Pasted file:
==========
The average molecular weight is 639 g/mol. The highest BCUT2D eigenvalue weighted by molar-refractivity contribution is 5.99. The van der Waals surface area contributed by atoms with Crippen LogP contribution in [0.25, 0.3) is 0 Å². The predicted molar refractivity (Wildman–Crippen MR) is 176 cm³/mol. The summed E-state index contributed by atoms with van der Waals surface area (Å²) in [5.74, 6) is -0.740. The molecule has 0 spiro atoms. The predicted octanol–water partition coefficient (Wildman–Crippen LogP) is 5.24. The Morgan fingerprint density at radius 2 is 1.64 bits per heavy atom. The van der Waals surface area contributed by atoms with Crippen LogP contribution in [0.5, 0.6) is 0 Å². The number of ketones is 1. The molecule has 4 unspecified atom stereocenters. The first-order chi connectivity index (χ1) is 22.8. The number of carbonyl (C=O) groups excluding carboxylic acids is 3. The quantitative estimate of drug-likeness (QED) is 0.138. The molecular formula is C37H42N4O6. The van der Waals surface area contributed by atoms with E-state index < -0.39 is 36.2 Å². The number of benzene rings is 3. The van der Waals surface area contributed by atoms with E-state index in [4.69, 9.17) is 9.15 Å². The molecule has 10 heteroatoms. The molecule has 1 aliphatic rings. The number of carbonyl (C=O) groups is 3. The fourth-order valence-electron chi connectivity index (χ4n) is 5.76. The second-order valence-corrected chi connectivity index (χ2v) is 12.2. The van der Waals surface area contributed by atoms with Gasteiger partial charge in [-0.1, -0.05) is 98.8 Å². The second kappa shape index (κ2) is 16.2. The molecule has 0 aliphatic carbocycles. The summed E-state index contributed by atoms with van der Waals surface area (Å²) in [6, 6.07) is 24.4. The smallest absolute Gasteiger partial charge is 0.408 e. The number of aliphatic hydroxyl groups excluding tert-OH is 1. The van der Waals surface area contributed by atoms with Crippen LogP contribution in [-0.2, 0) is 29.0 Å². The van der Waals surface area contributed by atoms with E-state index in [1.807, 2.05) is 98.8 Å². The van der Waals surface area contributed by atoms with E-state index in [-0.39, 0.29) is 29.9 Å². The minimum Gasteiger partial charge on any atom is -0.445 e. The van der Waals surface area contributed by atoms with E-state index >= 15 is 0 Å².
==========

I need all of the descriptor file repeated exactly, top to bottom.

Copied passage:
The average molecular weight is 639 g/mol. The highest BCUT2D eigenvalue weighted by molar-refractivity contribution is 5.99. The van der Waals surface area contributed by atoms with Crippen LogP contribution in [0.25, 0.3) is 0 Å². The predicted molar refractivity (Wildman–Crippen MR) is 176 cm³/mol. The summed E-state index contributed by atoms with van der Waals surface area (Å²) in [5.74, 6) is -0.740. The molecule has 0 spiro atoms. The predicted octanol–water partition coefficient (Wildman–Crippen LogP) is 5.24. The Morgan fingerprint density at radius 2 is 1.64 bits per heavy atom. The van der Waals surface area contributed by atoms with Crippen LogP contribution in [0.5, 0.6) is 0 Å². The number of ketones is 1. The molecule has 4 unspecified atom stereocenters. The first-order chi connectivity index (χ1) is 22.8. The number of carbonyl (C=O) groups excluding carboxylic acids is 3. The quantitative estimate of drug-likeness (QED) is 0.138. The molecular formula is C37H42N4O6. The van der Waals surface area contributed by atoms with E-state index < -0.39 is 36.2 Å². The number of benzene rings is 3. The van der Waals surface area contributed by atoms with E-state index in [4.69, 9.17) is 9.15 Å². The molecule has 10 heteroatoms. The molecule has 1 aliphatic rings. The number of carbonyl (C=O) groups is 3. The fourth-order valence-electron chi connectivity index (χ4n) is 5.76. The second-order valence-corrected chi connectivity index (χ2v) is 12.2. The van der Waals surface area contributed by atoms with Gasteiger partial charge in [-0.1, -0.05) is 98.8 Å². The second kappa shape index (κ2) is 16.2. The molecule has 0 aliphatic carbocycles. The summed E-state index contributed by atoms with van der Waals surface area (Å²) in [6, 6.07) is 24.4. The smallest absolute Gasteiger partial charge is 0.408 e. The number of aliphatic hydroxyl groups excluding tert-OH is 1. The van der Waals surface area contributed by atoms with Crippen LogP contribution in [-0.2, 0) is 29.0 Å². The van der Waals surface area contributed by atoms with E-state index in [1.807, 2.05) is 98.8 Å². The van der Waals surface area contributed by atoms with E-state index in [-0.39, 0.29) is 29.9 Å². The minimum Gasteiger partial charge on any atom is -0.445 e. The van der Waals surface area contributed by atoms with E-state index >= 15 is 0 Å².